Quebec Superior Court upholds arbitrator's jurisdiction to authorize derivative claims.
This case arose from an arbitration between Tidan and Trria. Together, they owned iQuartier, a Quebec numbered company. All three companies signed a unanimous shareholder agreement, which contained an arbitration clause that provided, in part, that:
… any dispute which might arise as to the interpretation or the application of this agreement must be referred to arbitration in front of a sole arbitrator … to the exclusion of the courts. …
In 2022, Trria commenced arbitration against Tidan, claiming oppression. Tidan challenged seven of Trria's ten claims before the Arbitrator on the basis that they sought relief for damages allegedly suffered by iQuartier, not by Trria itself, and were thus derivative claims. Like other Canadian jurisdictions, Quebec's Business Corporations Act requires a party wishing to bring a derivative action to first seek leave of the "court." The statute defines the "court" as the Superior Court of Quebec. On this basis, Tidan argued that the seven derivative claims were not arbitrable.
The Arbitrator disagreed. He found that he had jurisdiction to consider the issue and determined that the seven derivative claims should proceed in the arbitration. Tidan challenged the Arbitrator's decision.
The Superior Court upheld the Arbitrator's decision. In doing so, it deferred to the principle – as stated in Article 622 of the Quebec Code of Civil Procedure (CCP) – that courts will generally not intervene on issues that are captured by the parties' arbitration agreement.
Relying on the "competence-competence" principle – that an arbitral tribunal has the jurisdiction, in the first instance, to determine its own jurisdiction – the Court found that the Arbitrator had correctly taken on the challenge presented by Tidan. Nevertheless, it re-assessed the question of jurisdiction and agreed that the Arbitrator had correctly found he had jurisdiction to authorize the claims.
In this assessment, the Court drew an analogy to oppression claims generally, which are also described in Quebec law by reference to a "court." It is well established that non-derivative claims for oppression remedies are arbitrable, despite the fact that arbitrators are not "courts." Thus, it follows that the word "court" should receive an equally broad interpretation in the context of derivative claims. This is particularly true in cases where, as here, the parties have agreed to a broadly worded arbitration clause.
On this basis, the Court declined to limit the authorization power for derivative actions to only the Superior Court, finding that nothing in the parties' agreement would permit the Court to limit the scope of the arbitration or to intervene on certain claims or remedies.
In 2004, the Quebec Court of Appeal held that an arbitrator could not authorize a derivative action, because it involved a determination of legal capacity and the rights of third parties (see Acier Leroux Inc c Tremblay,  QJ 2206). This approach has since been watered down, though the 2004 case can also be distinguished by the narrow arbitration agreement at issue in that case.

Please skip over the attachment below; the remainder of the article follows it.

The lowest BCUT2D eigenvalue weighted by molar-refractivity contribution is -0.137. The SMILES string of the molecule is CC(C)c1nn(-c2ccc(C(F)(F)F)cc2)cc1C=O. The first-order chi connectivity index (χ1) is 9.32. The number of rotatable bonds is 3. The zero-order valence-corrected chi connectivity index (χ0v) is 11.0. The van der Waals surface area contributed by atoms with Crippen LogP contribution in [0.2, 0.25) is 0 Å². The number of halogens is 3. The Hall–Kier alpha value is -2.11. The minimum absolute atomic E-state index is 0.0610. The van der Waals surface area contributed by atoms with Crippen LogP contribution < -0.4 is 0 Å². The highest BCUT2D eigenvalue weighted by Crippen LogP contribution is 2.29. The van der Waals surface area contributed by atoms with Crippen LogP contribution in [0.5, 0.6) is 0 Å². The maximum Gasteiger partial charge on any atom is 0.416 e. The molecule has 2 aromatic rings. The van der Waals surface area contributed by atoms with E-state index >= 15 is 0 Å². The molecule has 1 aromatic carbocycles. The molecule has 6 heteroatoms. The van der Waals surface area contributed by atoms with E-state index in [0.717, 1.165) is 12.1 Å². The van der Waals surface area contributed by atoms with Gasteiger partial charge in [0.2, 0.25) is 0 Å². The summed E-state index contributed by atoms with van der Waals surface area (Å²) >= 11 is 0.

Tidan marks the most recent step in recognizing that arbitrators have the power to authorize derivative actions. The Court repeatedly raised the question, and notably refused to answer outright, whether such a power existed. However, by refusing to overrule the Arbitrator's jurisdictional analysis, the Court in Tidan tacitly approved the authorization of derivative actions by an arbitrator – at least where a broadly worded arbitration agreement exists to reflect the parties' preference of arbitration over the courts.
Although the Court's reasoning is a positive for parties looking to maximize the scope of their arbitration agreements, it does give rise to some questions. For one, the Court's jurisdiction is a question of law – in this case, a question of statutory interpretation. The Quebec Business Corporations Act's definition of "court" is arguably exhaustive; it reads, "'court' means the Superior Court of Quebec." At first blush, it is difficult to see why the scope of the parties' arbitration agreement should have any bearing on the meaning that the legislature meant to attribute to a statutory provision.
On the other hand, the Supreme Court of Canada has directed courts to read legislation in a manner that favours broader arbitrability. In Desputeaux v Éditions Chouette (1987) Inc, 2003 SCC 17, the Court held that a provision in the Copyright Act granting concurrent jurisdiction to the provincial Superior Courts and the Federal Court did not exclude arbitral tribunals. The jurisdiction-conferring provision in Desputeaux was different than the one before the Court in this case, but the Supreme Court's reasoning arguably translates to the present context.
It will be interesting to see whether future decisions follow the ruling in Tidan, or whether Quebec's Court of Appeal decides to weigh in, again.
Tidan Inc c Trria Design Inc, 2023 QCCS 1746